- To achieve a grounding in basic knowledge by means of a chronology shared by the different disciplines being taught (archaeology, history, history of art, literature), in order to improve students' general understanding of culture so that they can take specialist courses offered by the Faculty;
- To understand and apply the concepts, methods and practices for analysis which are particular to literary studies.
- To create links within the discipline and between the different disciplines in the shared semester, using the various approaches proposed by the teams of professors and the tutor;
- To handle, in an appropriate and efficient manner, the different devices and tools for work made available by the instructors and tutor, in order to make their learning more successful and promote their chances of passing.
The contribution of this Teaching Unit to the development and command of the skills and learning outcomes of the programme(s) can be accessed at the end of this sheet, in the section entitled “Programmes/courses offering this Teaching Unit”.
The primary aim of this course is to provide a broad introduction to European literatures, both in terms of texts and major periods, and in terms of methods of literary analysis. The course is designed to give the students an overview of historical developments in European literature by discussing the authors, works and currents that are deemed indispensable for a student in the Arts Faculty, and more generally, for the cultural background of all students.
Students will discover various approaches to literary texts, including the comparative method, applied to the major European authors and works of literature, without excluding in principle any language or period. The complex itinerary of this course will start at the origins of western culture (the Bible and Greek and Latin literature) and end in the 20th century, dealing along the way with the medieval and humanist traditions, the artistic and literary Renaissance, the Baroque, the Enlightenment and the 19th century. Some authors and some comparisons between texts will be studied more in depth.
The course is taught by a team of four lecturers, each belonging to a separate discipline, i.e. Classical studies (Prof. Paul-Augustin Deproost), General and Comparative literature (Prof. Erica Durante), English literature (Prof. Guido Latré) and German literature (Prof. Hubert Roland). This diversity in the composition of the team of teachers will allow the students to become familiar with different approaches to literary studies.
Following a chronological structure from antiquity until the 20th century, and taking into account their own areas of specialisation, each lecturer will concentrate on one or more periods in the history of European literature, applying their own methods of presentation and evaluation, which may be different from those of their colleagues.
Within this general framework of European writing, the members of the team will draw the students' attention to literary works that are considered to have had profound influence on the development of European literature. In order to facilitate this task, they have made obligatory the reading of five literary texts that are representative of the different genres, periods, languages and cultures. The four teachers will devote a part of their lectures to comment on this required reading. However, students are also expected to complement these comments with in-depth knowledge of the contents of these works, in order to prepare themselves properly for the exam.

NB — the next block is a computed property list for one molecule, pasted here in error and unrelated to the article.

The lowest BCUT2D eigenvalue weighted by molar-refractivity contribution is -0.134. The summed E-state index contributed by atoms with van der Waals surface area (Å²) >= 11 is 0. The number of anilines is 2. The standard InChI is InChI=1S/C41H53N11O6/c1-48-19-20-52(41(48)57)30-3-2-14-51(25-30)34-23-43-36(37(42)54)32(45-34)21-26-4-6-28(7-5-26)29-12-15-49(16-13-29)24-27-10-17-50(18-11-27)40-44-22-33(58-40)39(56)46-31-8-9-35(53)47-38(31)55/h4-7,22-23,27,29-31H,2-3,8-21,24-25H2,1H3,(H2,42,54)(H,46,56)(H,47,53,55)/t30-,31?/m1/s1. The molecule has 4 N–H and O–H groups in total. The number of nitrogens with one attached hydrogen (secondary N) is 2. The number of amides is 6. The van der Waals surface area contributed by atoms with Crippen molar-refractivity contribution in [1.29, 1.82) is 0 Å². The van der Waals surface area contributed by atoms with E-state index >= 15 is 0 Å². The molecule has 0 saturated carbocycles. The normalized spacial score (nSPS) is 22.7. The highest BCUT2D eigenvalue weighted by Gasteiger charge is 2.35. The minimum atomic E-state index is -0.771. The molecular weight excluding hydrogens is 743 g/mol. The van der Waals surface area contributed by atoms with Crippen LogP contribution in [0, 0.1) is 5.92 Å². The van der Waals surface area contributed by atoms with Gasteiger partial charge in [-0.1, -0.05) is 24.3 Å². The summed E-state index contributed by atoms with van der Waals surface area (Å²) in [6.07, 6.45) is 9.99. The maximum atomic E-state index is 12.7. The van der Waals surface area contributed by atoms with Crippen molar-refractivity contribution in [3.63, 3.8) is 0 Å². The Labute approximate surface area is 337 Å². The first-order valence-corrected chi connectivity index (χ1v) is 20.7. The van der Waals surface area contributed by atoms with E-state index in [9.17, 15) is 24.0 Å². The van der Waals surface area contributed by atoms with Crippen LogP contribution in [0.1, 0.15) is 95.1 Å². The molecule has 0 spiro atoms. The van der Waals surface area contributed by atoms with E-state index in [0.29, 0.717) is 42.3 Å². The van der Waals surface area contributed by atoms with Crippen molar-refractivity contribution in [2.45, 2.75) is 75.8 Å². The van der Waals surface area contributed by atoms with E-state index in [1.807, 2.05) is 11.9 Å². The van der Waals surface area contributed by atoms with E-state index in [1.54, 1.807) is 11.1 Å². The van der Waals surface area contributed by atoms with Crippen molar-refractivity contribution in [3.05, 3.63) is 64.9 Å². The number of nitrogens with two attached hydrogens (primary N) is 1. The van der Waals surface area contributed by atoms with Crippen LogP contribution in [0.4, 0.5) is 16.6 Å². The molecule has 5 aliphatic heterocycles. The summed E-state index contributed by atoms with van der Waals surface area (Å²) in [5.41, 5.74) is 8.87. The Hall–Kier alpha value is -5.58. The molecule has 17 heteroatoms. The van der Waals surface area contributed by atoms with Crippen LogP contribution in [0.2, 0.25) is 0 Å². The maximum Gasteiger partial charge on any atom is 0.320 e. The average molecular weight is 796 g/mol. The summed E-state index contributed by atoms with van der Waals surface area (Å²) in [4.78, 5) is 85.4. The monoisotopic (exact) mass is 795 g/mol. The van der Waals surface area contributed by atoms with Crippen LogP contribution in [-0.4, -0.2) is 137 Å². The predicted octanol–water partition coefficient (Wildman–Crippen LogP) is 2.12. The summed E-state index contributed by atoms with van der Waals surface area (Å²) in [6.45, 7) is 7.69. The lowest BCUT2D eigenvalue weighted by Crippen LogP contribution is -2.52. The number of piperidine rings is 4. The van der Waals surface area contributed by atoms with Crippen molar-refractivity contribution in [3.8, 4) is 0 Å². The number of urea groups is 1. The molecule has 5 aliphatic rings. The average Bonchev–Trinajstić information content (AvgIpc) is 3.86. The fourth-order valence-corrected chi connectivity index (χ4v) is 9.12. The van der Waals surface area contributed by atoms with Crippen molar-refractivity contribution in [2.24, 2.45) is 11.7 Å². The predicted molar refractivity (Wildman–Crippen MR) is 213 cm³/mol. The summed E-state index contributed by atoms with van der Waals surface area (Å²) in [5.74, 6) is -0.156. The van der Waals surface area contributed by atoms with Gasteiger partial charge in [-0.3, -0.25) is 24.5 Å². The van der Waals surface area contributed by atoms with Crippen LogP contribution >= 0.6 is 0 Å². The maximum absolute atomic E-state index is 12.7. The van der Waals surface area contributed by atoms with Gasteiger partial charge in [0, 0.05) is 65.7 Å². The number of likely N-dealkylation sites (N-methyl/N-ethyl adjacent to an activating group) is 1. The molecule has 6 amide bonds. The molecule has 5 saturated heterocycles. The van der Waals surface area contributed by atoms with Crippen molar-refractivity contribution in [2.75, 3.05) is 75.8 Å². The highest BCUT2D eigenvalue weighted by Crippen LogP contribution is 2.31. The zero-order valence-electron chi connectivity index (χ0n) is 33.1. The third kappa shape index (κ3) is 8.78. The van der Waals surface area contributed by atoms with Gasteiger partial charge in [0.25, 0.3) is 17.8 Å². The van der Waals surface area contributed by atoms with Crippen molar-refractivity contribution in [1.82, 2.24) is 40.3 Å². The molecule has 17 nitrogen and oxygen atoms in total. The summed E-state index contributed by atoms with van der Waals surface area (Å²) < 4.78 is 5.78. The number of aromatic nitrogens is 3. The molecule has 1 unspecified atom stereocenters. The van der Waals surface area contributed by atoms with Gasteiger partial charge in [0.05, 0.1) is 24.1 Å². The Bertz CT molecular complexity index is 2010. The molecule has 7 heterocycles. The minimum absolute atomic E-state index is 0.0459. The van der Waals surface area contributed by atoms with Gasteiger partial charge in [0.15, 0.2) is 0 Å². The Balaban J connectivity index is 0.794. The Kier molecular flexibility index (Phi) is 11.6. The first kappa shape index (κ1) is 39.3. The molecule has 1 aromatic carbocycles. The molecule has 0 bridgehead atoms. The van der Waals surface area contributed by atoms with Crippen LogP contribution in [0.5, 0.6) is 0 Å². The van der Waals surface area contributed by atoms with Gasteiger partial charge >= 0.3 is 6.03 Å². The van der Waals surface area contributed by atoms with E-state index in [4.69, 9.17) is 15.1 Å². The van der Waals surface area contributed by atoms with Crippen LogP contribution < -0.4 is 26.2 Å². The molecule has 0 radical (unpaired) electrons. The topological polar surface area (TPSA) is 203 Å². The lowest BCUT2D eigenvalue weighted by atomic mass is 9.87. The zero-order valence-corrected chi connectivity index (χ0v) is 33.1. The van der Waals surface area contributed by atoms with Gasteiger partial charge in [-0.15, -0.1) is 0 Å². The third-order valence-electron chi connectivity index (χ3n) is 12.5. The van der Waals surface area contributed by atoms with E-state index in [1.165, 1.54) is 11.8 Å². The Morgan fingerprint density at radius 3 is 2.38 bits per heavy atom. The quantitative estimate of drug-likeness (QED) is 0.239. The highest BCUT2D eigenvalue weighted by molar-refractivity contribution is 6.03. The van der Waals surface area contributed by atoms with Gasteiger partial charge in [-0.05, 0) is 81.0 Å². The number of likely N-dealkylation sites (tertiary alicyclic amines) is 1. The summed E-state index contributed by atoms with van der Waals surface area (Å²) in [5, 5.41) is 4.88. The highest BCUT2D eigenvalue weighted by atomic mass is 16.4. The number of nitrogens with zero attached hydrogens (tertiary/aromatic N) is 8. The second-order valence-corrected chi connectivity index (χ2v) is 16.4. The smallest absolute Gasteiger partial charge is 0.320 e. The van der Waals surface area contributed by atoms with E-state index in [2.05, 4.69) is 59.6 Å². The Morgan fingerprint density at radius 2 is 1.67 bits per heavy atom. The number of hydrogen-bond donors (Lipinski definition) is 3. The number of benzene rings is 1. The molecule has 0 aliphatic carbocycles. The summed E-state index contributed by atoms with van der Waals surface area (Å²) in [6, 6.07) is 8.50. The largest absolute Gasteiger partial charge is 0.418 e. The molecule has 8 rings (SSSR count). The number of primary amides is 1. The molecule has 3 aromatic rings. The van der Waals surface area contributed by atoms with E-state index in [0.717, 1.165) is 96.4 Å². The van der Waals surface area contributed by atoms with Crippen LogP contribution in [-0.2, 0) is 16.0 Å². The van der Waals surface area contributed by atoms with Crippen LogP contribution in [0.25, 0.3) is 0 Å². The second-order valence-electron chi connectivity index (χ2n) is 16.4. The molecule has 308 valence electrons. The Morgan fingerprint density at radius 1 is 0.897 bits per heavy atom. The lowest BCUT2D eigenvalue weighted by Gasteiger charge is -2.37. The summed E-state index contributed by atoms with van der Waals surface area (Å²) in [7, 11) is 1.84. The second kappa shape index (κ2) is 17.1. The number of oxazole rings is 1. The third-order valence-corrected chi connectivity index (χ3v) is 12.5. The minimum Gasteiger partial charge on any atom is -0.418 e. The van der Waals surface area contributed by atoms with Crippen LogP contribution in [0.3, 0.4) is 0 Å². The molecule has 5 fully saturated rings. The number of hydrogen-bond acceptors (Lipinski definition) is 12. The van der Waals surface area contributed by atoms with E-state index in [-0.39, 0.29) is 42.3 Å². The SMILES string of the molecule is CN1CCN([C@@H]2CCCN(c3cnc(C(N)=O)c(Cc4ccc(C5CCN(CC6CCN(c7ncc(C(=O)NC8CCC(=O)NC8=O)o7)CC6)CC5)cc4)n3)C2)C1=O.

The assessment of this course consists of 3 written tests :
- a multiple choice exam based on Prof. Erica Durante and Prof. Hubert Roland's lectures and on 4 of the 5 required readings (all readings, except William Shakespeare's Hamlet, see below # 3);
- an open question on Prof. Paul-Augustin Deproost's lectures;
- an open question on Prof. Guido Latré's lectures and on William Shakespeare's Hamlet.
Required reading (2015-2016)
1) Virgil's Aeneid
- Recommended edition : Virgile, L'Enéide, a translation from the Latin into French by Paul Veyne, Paris, Albin Michel ' Les Belles Lettres, 2012, 784 pp.
- Paperback edition : Virgile, Enéide, translated from the Latin into French and edited by Jacques Perret, Paris, Gallimard, 1991 (Folio classique, n° 2225), 512 pp.
- An online translation with comments, by Anne-Marie Boxus and Jacques Poucet on the website of Bibliotheca classica selecta à l'adresse : http://bcs.fltr.ucl.ac.be/Virg/VirgIntro.html
2) Tristan and Isolde
- Recommended edition : Tristan et Iseut (Les poèmes français, La saga norroise), edited and translated by Daniel Lacroix and Philippe Walter, Paris, Le Livre de Poche, 1989 (Lettres Gothiques), 640 pp.
3) Shakespeare's Hamlet
- Recommended French translation : William Shakespeare, Hamlet, translated from the English by Jean-Michel Déprats, Paris, Gallimard, 2005 (Folioplus classiques, n° 54), 304 pp.
- Recommended original text : William Shakespeare, The Oxford Shakespeare. Hamlet edition by G. R. Hibbard, Oxford, Oxford University Press, 2008 (Oxford World's Classics), 416 pp.
- Versions for the screen : Hamlet directed by Gregory Doran, 2010 (no French subtitles available) and Hamlet, directed by Kenneth Branagh, 1996 (French subtitles available).
4) Dostoyevsky's The Double
- Recommended edition : Fédor Dostoïevski, Le Double, traduit du russe par Gustave Aucouturier, Paris, Gallimard, 1980 (Folio), 288 p.
5) Césaire's Cahier d'un retour au pays natal
- Recommended edition : Aimé Cesaire, Cahier d'un retour au pays natal, Paris, Présence africaine éditions, 2000 (Poésie), 92 pp.
* As regards the bibliographical reference to Hamlet, students have a choice between either reading the original text, or reading the French translation, or reading both. Watching a film or television version is likewise strongly recommended.